Topic: Bookrapt Seminar 2014: A Blanket of Books by Debbie McCauley

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On Saturday 2 August 2014, the Bay of Plenty Children's Literature Association Incorporated, otherwise known as 'Bookrapt' held their annual seminar at Tauranga Intermediate. Report by Debbie McCauley.

With over 40 attendees, the seminar featured Joy Watson, Mary-Anne Scott and Donovan Bixley.

Joy Watson

Introduced by Karolyn Timarkos who reminded the audience that it is now 25 years since 'Grandpa’s Slippers' was published and that it has just be re-released for this very important anniversary.

Joy showed us the literal ‘blanket of books’ that she created especially for the seminar featuring titles by her and sewn onto a baby blanket that served her nine children well. Joy and her three brothers were born into a family of readers where books played a major part. Her father was a meticulous keeper of records – he wrote everything down and was a prolific letter writer. He made carbon copies of his letters and so the family has these treasured copies of her father’s work. Joy is grateful for the history of reading within her family – reading was always too important to be disturbed.

Her parents were able to scrape up enough money to send the children to boarding school for a couple of years each, although Joy begged for another year and was lucky enough to receive it.

She is very careful to always have a book to read because no book to read equals housework. This enjoyment of reading led to the challenge of writing which she began when her seven daughters and two sons had grown up and left home. Joy joined a writing group in Hastings after she attended a talk and was inspired. She received encouragement from the group and her tutor Diane Hebley.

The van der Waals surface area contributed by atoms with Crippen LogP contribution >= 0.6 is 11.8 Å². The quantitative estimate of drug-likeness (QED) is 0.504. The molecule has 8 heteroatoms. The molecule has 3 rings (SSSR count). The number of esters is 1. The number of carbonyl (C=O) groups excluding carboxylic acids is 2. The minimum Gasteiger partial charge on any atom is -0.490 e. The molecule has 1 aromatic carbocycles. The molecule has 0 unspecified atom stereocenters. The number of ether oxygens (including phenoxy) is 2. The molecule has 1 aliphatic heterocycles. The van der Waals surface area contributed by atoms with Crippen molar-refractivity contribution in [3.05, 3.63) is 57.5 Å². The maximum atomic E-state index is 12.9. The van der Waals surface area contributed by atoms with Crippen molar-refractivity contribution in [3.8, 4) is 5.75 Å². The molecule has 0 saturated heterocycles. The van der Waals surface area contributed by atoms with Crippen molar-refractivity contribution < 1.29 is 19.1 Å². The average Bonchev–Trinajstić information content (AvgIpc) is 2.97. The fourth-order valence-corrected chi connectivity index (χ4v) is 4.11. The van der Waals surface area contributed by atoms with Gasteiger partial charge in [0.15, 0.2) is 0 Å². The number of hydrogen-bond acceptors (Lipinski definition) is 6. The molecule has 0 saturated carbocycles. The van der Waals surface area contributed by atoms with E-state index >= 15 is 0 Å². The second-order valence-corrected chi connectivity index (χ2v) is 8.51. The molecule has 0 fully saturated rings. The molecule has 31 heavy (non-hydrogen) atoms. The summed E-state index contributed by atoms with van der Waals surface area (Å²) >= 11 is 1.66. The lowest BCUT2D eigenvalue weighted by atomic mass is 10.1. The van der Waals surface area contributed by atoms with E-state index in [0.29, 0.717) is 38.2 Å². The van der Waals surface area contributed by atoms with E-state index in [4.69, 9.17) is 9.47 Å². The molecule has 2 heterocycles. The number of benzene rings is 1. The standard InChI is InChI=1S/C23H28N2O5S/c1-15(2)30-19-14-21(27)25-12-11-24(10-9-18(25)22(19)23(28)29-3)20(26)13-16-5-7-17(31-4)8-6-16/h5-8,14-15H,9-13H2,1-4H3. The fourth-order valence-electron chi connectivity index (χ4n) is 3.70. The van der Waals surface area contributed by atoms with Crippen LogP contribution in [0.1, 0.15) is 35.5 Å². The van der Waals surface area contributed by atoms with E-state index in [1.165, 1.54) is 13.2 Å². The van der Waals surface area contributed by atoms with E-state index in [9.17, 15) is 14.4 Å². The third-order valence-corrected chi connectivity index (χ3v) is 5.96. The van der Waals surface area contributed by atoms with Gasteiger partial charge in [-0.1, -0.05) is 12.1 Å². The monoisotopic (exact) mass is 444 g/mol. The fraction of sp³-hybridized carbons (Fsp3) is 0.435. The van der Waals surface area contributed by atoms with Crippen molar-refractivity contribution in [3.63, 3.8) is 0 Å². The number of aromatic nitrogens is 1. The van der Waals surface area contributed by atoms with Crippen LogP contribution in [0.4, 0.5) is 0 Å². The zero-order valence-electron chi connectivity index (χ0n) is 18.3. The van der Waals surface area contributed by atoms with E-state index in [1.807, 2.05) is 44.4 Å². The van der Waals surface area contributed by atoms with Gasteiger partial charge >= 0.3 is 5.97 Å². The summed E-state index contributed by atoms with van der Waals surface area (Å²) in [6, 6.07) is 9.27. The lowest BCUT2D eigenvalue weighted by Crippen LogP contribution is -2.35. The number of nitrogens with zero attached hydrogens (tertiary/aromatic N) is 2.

In 1989 her first book was inspired by husband Kevin’s tatty old slippers. Joy sent it to Auckland and was amazed when they decided to print it. ‘It was a shot in the dark’ she said.  Joy says she owes a ‘great debt of gratitude’ to her illustrator Wendy Hodder who was able to bring the story of Grandpa to life. ‘Her illustrations are quite remarkable; she is very clever’. Joy’s books have been published in Spanish and Te Reo Maori.

Joy has a love of words and a love of playing with words, especially nonsense verse and limericks. She read aloud her entertaining poems ‘Mrs Macabre’ and ‘The Quick Brown Fox jumped over the Lazy Dog’. The audience suggested a book of her poetry might be next on the publishing list.


Mary-Anne Scott

Introduced by Amanda McFadden, Mary-Anne is the second eldest of Joy Watson’s children and the mother of four boys herself. She admitted to probably having the biggest library fine in New Zealand with a $600 bill received after she accidentally mixed up a bag of books to be returned to the library with her recycling. She works as a guitar teacher.

Books and music were the cornerstones of Mary-Ann and her sibling’s world. They were all required to learn two musical instruments and to practice for at least an hour per day. Mary-Ann played the cello and guitar. At some stage of her childhood she requested that she be called ‘Marigold’ in an American accent – this still haunts her today as her siblings remind her of it on occasion.

Mary-Anne is immensely proud of her mother, Joy Watson. Her first child was at kindergarten when Joy’s first book, ‘Grandpa's Slippers’ (1989) was published. She believes that the ability to be moved or transported are the elements of a good book.

She wrote ‘My Uncle Leo’s getting married’ which was a paid job through School Journal. Mary-Anne has written short stories and submitted them to several competitions with reasonable success. ‘Writing is a way to make sense of things’.

Mary-Anne spent a year doing a Creative Writing course at Whitireia which she found inspiring. Her tutor was Mandy Hager. She has become appalled by her past use of adverbs.